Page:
The Mighty Columbia River

The Columbia River (known as Wimahl or Big River to the Chinook-speaking natives who live on its lowermost reaches) is the largest river in the Pacific Northwest region of North America. It is named after the Columbia Rediviva, the first ship from the western world known to have traveled up the river. It stretches from British Columbia through Washington state, forming much of the border between Washington and Oregon before emptying into the Pacific Ocean. The river is 1,243 miles long, and its drainage basin is 258,000 square miles. Source: Wikipedia

The mighty Columbia originates in two lakes that lie between the Continental Divide and Selkirk mountain ranges in British Columbia. The river takes a convoluted path as it flows north for 200 or more miles, then it turns south and runs across the US/Canada border. Within the United States, the river courses southwest and skirts across one of the Columbia Plateau’s massive lava flows where it turns to the southeast and cuts a dramatic gorge in the earth’s layers to its junction with the westward flowing Snake River. After its confluence with the Snake, the Columbia runs virtually due west all the way to the Pacific Ocean.

Columbia River Gorge near George, Washington

Columbia River Gorge near George, Washington

The Columbia has ten major tributaries: the Kootenay, Okanagan, Wenatchee, Spokane, Yakima, Snake, Deschutes, Willamette, Cowlitz, and Lewis rivers. The most important tributary, the Snake, flows for over 1,100 miles across a semi-arid plain and runs through the deepest gorge in North America, Hell’s Canyon — 7,900 feet deep. The Deschutes and Willamette rivers drain south of the Columbia, while the Yakima, Lewis, and Cowlitz rivers drain to the north.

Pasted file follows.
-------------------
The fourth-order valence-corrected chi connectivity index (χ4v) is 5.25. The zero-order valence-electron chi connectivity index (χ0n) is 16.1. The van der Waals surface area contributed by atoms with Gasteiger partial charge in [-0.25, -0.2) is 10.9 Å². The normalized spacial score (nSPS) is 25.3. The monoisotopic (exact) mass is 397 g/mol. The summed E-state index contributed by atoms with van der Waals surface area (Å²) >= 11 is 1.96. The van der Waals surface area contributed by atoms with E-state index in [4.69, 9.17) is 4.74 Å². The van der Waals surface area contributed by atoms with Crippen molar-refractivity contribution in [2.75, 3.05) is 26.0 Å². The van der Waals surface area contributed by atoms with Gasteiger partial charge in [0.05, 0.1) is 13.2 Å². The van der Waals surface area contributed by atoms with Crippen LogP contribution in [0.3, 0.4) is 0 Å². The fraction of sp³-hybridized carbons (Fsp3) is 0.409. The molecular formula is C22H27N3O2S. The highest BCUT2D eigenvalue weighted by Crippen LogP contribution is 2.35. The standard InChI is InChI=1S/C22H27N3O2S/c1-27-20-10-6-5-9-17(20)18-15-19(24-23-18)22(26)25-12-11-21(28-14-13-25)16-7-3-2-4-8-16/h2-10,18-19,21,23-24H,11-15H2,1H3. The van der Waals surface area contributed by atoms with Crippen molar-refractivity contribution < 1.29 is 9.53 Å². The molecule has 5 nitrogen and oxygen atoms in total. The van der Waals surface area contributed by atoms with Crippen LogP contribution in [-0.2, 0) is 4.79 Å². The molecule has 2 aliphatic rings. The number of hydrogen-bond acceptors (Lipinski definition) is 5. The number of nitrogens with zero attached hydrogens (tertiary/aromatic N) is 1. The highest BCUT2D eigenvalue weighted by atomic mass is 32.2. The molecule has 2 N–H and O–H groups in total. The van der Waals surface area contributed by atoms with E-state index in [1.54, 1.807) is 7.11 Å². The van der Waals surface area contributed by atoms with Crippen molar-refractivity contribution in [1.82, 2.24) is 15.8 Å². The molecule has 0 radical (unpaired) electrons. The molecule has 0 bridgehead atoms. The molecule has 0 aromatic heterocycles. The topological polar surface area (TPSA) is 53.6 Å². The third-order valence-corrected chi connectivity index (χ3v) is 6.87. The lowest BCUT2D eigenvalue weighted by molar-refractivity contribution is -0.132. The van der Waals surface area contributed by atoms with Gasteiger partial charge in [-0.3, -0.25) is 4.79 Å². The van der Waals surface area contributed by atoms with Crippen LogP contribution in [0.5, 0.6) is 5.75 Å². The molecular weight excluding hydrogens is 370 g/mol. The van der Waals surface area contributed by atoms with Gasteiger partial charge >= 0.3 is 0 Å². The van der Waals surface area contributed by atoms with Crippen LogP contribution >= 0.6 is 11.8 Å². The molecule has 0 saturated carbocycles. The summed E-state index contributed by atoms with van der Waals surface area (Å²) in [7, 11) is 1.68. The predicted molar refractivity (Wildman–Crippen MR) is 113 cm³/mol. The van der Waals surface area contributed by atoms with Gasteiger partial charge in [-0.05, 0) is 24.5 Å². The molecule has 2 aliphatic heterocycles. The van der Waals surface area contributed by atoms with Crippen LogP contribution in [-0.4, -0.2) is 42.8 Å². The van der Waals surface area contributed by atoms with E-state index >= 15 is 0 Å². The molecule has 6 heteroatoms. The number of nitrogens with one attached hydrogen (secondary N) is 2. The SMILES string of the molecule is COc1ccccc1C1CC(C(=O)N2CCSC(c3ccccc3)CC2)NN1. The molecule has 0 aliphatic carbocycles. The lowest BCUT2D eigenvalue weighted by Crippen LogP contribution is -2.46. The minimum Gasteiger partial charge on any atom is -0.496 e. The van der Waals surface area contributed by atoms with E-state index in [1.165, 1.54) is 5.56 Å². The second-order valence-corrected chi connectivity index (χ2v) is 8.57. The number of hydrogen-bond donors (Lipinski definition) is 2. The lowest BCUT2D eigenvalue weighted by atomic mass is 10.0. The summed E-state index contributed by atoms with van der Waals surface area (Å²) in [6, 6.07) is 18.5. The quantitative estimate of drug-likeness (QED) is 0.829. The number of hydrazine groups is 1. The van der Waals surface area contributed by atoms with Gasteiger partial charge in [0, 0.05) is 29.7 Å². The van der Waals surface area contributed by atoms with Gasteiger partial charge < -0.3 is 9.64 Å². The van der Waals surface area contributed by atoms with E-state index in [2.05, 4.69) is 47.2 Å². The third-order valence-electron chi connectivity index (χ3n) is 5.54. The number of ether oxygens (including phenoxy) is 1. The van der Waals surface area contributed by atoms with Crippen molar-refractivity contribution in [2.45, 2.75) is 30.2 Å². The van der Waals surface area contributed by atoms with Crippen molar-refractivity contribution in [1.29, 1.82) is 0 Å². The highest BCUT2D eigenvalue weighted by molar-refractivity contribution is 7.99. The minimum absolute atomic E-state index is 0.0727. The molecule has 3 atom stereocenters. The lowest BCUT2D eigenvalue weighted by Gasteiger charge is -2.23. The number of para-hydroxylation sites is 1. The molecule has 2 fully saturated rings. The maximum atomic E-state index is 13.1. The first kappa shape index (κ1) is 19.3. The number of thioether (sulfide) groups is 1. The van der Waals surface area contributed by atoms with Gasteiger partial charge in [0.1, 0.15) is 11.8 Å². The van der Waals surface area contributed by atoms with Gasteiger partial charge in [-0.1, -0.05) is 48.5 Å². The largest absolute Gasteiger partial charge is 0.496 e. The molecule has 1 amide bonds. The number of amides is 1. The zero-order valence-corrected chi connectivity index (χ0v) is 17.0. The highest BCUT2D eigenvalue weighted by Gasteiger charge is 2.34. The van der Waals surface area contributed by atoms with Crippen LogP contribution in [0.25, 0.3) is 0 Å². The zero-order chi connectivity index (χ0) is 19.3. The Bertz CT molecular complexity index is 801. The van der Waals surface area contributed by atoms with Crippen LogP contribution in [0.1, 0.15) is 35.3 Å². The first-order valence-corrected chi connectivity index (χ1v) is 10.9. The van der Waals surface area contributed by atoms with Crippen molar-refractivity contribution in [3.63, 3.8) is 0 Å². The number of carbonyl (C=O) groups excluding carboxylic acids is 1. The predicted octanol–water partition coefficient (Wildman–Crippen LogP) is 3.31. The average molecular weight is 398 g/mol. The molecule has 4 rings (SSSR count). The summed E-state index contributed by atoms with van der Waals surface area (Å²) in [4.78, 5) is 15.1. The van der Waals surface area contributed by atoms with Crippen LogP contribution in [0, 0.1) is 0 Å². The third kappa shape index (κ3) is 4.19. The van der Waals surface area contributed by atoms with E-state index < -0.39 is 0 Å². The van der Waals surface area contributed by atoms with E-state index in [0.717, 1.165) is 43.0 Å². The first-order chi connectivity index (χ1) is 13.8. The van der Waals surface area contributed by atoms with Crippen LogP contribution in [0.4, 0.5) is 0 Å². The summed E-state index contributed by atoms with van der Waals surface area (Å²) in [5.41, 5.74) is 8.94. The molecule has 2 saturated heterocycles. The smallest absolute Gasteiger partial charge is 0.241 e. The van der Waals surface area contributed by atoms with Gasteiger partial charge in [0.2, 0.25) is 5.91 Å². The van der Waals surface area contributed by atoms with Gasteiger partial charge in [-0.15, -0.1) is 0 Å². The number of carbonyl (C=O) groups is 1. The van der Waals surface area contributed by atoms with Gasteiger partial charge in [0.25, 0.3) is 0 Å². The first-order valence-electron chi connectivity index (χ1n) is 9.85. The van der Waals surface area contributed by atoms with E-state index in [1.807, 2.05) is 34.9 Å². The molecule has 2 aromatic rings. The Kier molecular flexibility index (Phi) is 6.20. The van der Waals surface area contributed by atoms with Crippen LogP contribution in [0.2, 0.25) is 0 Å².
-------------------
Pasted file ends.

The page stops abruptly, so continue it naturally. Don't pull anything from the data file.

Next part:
One dramatically scenic portion of the Columbia cuts through the Cascade Mountain Range and creates the 80 mile long, 4,000 foot deep Columbia River Gorge. Prior to massive dam building during the 20th century, the river plunged over basalt cliffs and rapids in the Gorge. Today, the engineered Columbia provides a nearly sea-level pathway through the Cascades to eastern regions of Oregon and Washington. The reach of Pacific Ocean tides extends to the western end of the Gorge, a little more than 100 miles from the ocean. This lower river section is almost flat, falling less than six inches per mile. This area also includes Sauvie Island—one of the largest river islands in North America. The Columbia then empties into the Pacific Ocean just west of Astoria, Oregon over the Columbia Bar, a shifting sandbar that makes the river’s mouth one of the most infamous and hazardous stretches of water to navigate in the world.

Columbia River, Cascade Mountains, Oregon, (1876) by Vincent Colyer (oil on canvas). Beacon Rock is visible on the left.

Columbia River, Cascade Mountains, Oregon, (1876) by Vincent Colyer (oil on canvas). Beacon Rock is visible on the left.

In addition to ever changing landscapes and beautiful scenery, the Columbia River offers visitors numerous other activities. World class fishing, skiing, boating, and a myriad of other recreational activities take place on the river or its banks. A trip centered on the Columbia River will be remembered for a lifetime! One of the best ways to explore is by actually cruising on the Columbia itself. TMI Tours offers several exciting and luxurious Columbia River cruise packages. We encourage you to read about them and contact us to book your personalized getaway on the Columbia River.